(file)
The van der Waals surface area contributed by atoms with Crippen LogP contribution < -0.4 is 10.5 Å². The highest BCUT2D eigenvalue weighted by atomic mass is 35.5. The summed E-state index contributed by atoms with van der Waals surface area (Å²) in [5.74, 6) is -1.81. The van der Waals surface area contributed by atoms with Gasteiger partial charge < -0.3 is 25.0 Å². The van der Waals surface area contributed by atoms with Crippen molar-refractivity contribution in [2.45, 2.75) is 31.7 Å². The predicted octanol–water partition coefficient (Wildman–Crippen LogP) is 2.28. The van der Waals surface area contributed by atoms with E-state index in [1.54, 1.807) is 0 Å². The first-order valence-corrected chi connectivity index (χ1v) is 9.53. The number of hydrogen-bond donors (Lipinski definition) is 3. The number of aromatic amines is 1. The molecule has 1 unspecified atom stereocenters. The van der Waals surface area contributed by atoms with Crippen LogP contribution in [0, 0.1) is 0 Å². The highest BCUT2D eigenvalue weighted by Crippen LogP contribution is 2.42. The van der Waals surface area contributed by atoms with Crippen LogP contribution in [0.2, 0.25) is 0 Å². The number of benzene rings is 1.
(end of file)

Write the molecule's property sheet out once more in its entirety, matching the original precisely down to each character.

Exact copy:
The van der Waals surface area contributed by atoms with Crippen LogP contribution < -0.4 is 10.5 Å². The highest BCUT2D eigenvalue weighted by atomic mass is 35.5. The summed E-state index contributed by atoms with van der Waals surface area (Å²) in [5.74, 6) is -1.81. The van der Waals surface area contributed by atoms with Gasteiger partial charge < -0.3 is 25.0 Å². The van der Waals surface area contributed by atoms with Crippen molar-refractivity contribution in [2.45, 2.75) is 31.7 Å². The predicted octanol–water partition coefficient (Wildman–Crippen LogP) is 2.28. The van der Waals surface area contributed by atoms with E-state index in [1.54, 1.807) is 0 Å². The first-order valence-corrected chi connectivity index (χ1v) is 9.53. The number of hydrogen-bond donors (Lipinski definition) is 3. The number of aromatic amines is 1. The molecule has 1 unspecified atom stereocenters. The van der Waals surface area contributed by atoms with Crippen LogP contribution in [0, 0.1) is 0 Å². The highest BCUT2D eigenvalue weighted by Crippen LogP contribution is 2.42. The van der Waals surface area contributed by atoms with Crippen LogP contribution in [0.2, 0.25) is 0 Å². The number of benzene rings is 1.